Little Grotesques: B. Catling’s “Only The Lowly” and “Earwig” (2019)

Earlier this year, I posted one of my occasional Five By Five Books articles about The Vorrh Trilogy (2015 to 2018), by B. Catling. In my review of that immense series, I described the collective feel of the books thusly: “Big, audacious, immersive, surreal, grotesque, written in gloriously florid language, and screamingly unique in just about every way imaginable.” Right up my alley, in other words.

Catling has followed that sweeping epic of the strange with two unrelated novellas: Only The Lowly (released in March 2019 by Storr, a small, independent publishing house) and Earwig (published in September 2019 by Coronet, a “major” marque, which handled The Vorrh series as well). I was able to get these newest Catling books in their American editions (Lowly on Kindle, Earwig in paperback) over the past couple of months, devouring both of them quickly and eagerly upon receipt. I’d describe the pair exactly as I did The Vorrh Trilogy above, just substituting the word “Little” for “Big” at the beginning of the quote. I’d also focus specific attention on the key word “grotesque,” which is defined thusly:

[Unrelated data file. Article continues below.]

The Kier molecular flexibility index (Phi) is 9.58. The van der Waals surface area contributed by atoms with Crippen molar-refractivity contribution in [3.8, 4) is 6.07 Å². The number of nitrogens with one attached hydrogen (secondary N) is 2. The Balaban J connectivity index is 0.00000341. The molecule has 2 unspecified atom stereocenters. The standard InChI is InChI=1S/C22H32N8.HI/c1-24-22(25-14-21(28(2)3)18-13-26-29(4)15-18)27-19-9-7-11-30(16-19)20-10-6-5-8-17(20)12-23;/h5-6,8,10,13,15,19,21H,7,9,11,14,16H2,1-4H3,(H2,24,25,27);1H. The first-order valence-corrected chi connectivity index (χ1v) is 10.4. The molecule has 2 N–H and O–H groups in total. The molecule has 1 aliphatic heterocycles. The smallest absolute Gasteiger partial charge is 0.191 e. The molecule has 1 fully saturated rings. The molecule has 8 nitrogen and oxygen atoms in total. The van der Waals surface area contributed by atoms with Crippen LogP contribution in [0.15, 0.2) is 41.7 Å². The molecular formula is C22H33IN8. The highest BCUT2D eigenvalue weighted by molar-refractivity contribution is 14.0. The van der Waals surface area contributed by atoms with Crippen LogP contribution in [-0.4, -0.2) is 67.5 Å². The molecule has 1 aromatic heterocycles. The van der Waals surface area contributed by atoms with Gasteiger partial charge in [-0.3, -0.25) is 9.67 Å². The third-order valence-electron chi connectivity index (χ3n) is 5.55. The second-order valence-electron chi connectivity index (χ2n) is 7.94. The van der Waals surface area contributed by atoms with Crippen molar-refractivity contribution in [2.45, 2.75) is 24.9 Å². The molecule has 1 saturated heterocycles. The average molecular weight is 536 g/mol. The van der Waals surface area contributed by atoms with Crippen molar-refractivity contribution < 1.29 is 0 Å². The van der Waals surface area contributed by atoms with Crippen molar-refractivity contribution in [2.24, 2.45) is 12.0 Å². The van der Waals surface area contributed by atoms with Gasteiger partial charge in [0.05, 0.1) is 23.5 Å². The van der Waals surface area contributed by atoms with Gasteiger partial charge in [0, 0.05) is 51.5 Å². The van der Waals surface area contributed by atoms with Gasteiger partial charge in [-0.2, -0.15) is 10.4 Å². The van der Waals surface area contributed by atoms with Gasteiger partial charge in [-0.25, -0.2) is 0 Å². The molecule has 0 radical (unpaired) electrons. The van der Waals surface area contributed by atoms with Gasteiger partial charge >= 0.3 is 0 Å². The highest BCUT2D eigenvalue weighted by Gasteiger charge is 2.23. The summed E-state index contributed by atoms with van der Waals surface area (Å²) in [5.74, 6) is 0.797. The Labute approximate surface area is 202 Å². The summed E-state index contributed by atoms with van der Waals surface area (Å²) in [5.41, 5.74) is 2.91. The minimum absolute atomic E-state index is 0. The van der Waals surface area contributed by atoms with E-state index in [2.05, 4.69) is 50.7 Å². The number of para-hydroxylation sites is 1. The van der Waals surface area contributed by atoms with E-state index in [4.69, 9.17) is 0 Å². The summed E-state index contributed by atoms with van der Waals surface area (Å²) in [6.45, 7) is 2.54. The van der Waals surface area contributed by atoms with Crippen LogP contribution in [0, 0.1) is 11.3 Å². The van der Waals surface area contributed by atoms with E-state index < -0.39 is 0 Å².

Noun Usage: A style of decorative art characterized by fanciful or fantastic human and animal forms often interwoven with foliage or similar figures that may distort the natural into absurdity, ugliness, or caricature.

Adjective Usage: Fanciful, bizarre, absurdly incongruous, departing markedly from the natural, the expected, or the typical.